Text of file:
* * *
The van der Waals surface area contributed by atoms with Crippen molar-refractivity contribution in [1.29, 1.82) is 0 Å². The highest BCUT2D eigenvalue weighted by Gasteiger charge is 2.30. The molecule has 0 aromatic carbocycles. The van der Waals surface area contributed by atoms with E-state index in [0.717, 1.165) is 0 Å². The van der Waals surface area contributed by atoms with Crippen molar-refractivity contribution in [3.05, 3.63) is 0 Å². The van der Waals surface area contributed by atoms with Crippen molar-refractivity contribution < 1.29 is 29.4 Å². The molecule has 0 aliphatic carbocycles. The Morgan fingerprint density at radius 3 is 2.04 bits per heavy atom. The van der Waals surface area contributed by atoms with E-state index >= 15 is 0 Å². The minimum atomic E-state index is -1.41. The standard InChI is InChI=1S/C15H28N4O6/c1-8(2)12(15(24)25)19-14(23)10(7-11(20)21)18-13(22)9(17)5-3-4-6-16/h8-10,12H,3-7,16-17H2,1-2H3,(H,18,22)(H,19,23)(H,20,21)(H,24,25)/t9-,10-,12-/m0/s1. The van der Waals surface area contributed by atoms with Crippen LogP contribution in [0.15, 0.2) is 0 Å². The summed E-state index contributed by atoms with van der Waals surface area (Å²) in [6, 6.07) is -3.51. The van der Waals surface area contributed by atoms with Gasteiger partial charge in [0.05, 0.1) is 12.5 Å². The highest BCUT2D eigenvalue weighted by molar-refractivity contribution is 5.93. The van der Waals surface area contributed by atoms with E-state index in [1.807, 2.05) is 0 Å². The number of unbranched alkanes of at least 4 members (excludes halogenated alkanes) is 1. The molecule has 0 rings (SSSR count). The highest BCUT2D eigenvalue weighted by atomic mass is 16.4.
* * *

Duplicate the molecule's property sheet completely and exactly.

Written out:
The van der Waals surface area contributed by atoms with Crippen molar-refractivity contribution in [1.29, 1.82) is 0 Å². The highest BCUT2D eigenvalue weighted by Gasteiger charge is 2.30. The molecule has 0 aromatic carbocycles. The van der Waals surface area contributed by atoms with E-state index in [0.717, 1.165) is 0 Å². The van der Waals surface area contributed by atoms with Crippen molar-refractivity contribution in [3.05, 3.63) is 0 Å². The van der Waals surface area contributed by atoms with Crippen molar-refractivity contribution < 1.29 is 29.4 Å². The molecule has 0 aliphatic carbocycles. The Morgan fingerprint density at radius 3 is 2.04 bits per heavy atom. The van der Waals surface area contributed by atoms with E-state index >= 15 is 0 Å². The minimum atomic E-state index is -1.41. The standard InChI is InChI=1S/C15H28N4O6/c1-8(2)12(15(24)25)19-14(23)10(7-11(20)21)18-13(22)9(17)5-3-4-6-16/h8-10,12H,3-7,16-17H2,1-2H3,(H,18,22)(H,19,23)(H,20,21)(H,24,25)/t9-,10-,12-/m0/s1. The van der Waals surface area contributed by atoms with Crippen LogP contribution in [0.15, 0.2) is 0 Å². The summed E-state index contributed by atoms with van der Waals surface area (Å²) in [6, 6.07) is -3.51. The van der Waals surface area contributed by atoms with Gasteiger partial charge in [0.05, 0.1) is 12.5 Å². The highest BCUT2D eigenvalue weighted by molar-refractivity contribution is 5.93. The van der Waals surface area contributed by atoms with E-state index in [1.807, 2.05) is 0 Å². The number of unbranched alkanes of at least 4 members (excludes halogenated alkanes) is 1. The molecule has 0 rings (SSSR count). The highest BCUT2D eigenvalue weighted by atomic mass is 16.4.